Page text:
1large yellow onion
1 tspground cumin
1 tspground coriander
1/4 tspground cinnamon
1/4 tspground cloves
1 1/2 tspkosher salt
1/2 tspblack pepper
1 lbsweet potatoes
Dice the onion and place it into a bowl.
Chop the garlic and place it into the bowl.
Finely dice the ginger and place it with the garlic.
Dice the jalapeño peppers and place them into the bowl with the onion. Remove as many seeds as you want (the more seeds the spicier).
Mix all of the spices, salts, and peppers into a small bowl, set aside.
Peel and dice the sweet potatoes into small less than 1/2 inch cubes, set aside.
Chop the kale into medium sized leaves.
2 tbspsunflower oil
2 tbsptomato paste
1 pinchof kosher salt
1 handfulthyme sprigs
1/2 cupcreamy peanut butter
1 15oz cannavy beans
1 28oz cancrushed tomatoes
1 tbsplemon juice (from fresh lemon)
1/2 cupcilantro, chopped
Heat a large Dutch oven over medium-high heat. Add the sunflower oil to cover the bottom.
Once the oil is heated, add the onions with a pinch of salt and cook for 5 minutes, stirring occasionally.
Add the garlic, ginger, and jalapeño peppers and cook for 2 minutes, stirring occasionally.
Add in tomato paste, cumin, coriander, cinnamon, cloves, salt, and pepper (spice mix from prep). Cook for 2 minute, stirring constantly. Add in a splash or two of water to prevent sticking.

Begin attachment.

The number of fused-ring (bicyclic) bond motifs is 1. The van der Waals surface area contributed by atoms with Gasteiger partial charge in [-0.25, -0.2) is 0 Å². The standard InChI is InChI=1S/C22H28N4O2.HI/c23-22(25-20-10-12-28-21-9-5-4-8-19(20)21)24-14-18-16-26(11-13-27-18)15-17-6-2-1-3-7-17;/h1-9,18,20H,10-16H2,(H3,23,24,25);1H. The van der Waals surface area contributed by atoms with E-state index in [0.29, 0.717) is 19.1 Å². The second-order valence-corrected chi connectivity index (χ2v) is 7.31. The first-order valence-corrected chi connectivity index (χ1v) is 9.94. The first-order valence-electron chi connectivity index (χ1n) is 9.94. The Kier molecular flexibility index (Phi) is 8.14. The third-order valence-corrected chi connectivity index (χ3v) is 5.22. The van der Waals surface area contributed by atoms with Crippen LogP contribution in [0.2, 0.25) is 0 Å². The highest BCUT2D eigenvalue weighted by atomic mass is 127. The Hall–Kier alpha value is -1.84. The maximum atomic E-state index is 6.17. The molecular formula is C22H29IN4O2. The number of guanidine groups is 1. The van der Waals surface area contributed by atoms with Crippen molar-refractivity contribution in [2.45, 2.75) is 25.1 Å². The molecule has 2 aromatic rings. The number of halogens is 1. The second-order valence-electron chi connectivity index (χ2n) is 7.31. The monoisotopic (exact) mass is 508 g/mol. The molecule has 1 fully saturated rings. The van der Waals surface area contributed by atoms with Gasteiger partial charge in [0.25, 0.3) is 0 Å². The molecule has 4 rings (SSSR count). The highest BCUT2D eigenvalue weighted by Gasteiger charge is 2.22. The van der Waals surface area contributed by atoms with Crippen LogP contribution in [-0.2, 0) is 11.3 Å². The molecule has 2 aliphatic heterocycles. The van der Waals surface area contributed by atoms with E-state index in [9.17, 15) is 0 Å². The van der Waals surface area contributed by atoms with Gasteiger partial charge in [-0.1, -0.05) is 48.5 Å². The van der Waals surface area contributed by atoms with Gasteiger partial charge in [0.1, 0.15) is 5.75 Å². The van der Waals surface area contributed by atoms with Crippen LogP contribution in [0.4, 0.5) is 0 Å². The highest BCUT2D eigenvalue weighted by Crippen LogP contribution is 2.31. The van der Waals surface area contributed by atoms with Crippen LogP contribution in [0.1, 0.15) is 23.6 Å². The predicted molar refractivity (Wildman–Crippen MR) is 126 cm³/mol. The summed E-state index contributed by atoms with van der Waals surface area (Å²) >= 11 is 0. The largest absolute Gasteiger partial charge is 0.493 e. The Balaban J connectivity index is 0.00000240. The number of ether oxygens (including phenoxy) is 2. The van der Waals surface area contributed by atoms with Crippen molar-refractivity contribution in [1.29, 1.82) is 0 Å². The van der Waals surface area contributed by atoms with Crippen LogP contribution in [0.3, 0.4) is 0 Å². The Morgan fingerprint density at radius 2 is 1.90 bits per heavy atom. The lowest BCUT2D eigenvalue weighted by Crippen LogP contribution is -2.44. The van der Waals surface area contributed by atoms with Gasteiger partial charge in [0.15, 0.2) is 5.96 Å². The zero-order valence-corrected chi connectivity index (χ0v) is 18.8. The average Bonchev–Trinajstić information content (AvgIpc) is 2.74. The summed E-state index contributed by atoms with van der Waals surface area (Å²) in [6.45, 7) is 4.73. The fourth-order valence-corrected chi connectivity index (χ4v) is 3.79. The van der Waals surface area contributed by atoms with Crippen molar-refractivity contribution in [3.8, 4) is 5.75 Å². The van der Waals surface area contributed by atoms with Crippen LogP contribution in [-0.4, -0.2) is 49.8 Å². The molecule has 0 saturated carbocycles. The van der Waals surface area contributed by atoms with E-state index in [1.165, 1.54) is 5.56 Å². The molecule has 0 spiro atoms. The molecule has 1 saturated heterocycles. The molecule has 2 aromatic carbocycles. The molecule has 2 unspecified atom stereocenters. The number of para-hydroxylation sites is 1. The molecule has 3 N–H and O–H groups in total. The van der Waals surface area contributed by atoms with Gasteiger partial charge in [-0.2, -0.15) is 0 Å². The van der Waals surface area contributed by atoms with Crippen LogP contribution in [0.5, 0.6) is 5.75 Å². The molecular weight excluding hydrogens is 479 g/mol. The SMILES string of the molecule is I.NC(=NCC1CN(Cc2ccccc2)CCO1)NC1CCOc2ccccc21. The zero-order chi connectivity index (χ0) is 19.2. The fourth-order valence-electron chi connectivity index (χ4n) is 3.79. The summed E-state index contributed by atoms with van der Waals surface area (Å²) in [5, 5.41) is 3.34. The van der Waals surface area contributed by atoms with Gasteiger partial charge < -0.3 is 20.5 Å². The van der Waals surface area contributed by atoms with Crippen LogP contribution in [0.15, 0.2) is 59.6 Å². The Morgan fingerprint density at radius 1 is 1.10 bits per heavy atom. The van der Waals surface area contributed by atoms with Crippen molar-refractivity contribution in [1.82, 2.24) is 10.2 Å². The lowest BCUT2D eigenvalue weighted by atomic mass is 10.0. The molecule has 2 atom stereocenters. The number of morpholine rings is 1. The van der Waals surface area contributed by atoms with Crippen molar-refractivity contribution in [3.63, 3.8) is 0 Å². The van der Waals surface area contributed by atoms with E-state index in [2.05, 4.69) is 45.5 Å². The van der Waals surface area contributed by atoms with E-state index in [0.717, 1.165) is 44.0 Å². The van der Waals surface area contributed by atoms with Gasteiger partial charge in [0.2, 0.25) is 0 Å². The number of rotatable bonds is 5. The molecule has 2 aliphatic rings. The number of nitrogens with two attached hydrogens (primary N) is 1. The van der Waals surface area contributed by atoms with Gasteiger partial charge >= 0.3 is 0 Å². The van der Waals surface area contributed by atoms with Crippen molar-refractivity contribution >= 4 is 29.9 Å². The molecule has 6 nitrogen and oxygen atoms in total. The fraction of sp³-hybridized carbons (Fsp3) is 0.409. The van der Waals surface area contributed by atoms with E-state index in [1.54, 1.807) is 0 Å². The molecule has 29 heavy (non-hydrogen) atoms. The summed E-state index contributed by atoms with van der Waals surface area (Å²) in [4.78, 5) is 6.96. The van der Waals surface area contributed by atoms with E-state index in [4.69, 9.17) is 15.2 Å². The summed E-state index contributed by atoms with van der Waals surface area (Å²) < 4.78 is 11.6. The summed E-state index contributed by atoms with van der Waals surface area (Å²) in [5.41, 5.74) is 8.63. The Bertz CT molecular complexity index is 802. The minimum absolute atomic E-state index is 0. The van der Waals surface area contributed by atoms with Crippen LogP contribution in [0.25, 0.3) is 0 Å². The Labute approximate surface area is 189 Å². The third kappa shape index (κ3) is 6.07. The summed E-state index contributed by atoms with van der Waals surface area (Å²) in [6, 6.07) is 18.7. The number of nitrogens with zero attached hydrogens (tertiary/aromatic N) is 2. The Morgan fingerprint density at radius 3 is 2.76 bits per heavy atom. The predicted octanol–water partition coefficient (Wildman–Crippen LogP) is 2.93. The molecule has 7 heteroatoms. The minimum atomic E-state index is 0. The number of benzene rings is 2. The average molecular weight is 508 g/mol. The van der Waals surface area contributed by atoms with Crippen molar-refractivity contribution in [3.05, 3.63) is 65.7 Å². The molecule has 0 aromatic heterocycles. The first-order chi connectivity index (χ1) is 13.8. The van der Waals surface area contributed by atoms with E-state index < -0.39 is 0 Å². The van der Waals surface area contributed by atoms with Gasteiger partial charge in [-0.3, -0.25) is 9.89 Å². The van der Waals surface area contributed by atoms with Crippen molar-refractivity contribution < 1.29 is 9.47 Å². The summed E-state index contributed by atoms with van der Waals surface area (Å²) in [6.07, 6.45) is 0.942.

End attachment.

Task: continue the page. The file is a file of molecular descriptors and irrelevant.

Pour in the water and add the thyme sprigs, sweet potatoes, peanut butter, beans, and tomatoes. Bring to a boil and stir well.
If the crushed tomatoes and beans come with a lot of water, reduce the amount of water added to 2.5 cups.
Reduce heat to medium and simmer for 25-30 minutes, stirring occasionally.
Add chopped kale and simmer for an additional 5 minutes.
Stir in lemon juice and cilantro, and season to taste. Let cool for 5 minutes, and serve with rice.
Watch me get Gambia on the country picker!
Here are some more pictures throughout the process of cooking the stew. It was a mess at first since I put too much water (or too much sweet potatoes), so I had to scoop water out midway, the consistency turned out alright at the end, however. The simmering process did not boil out as much water as I had hoped to either.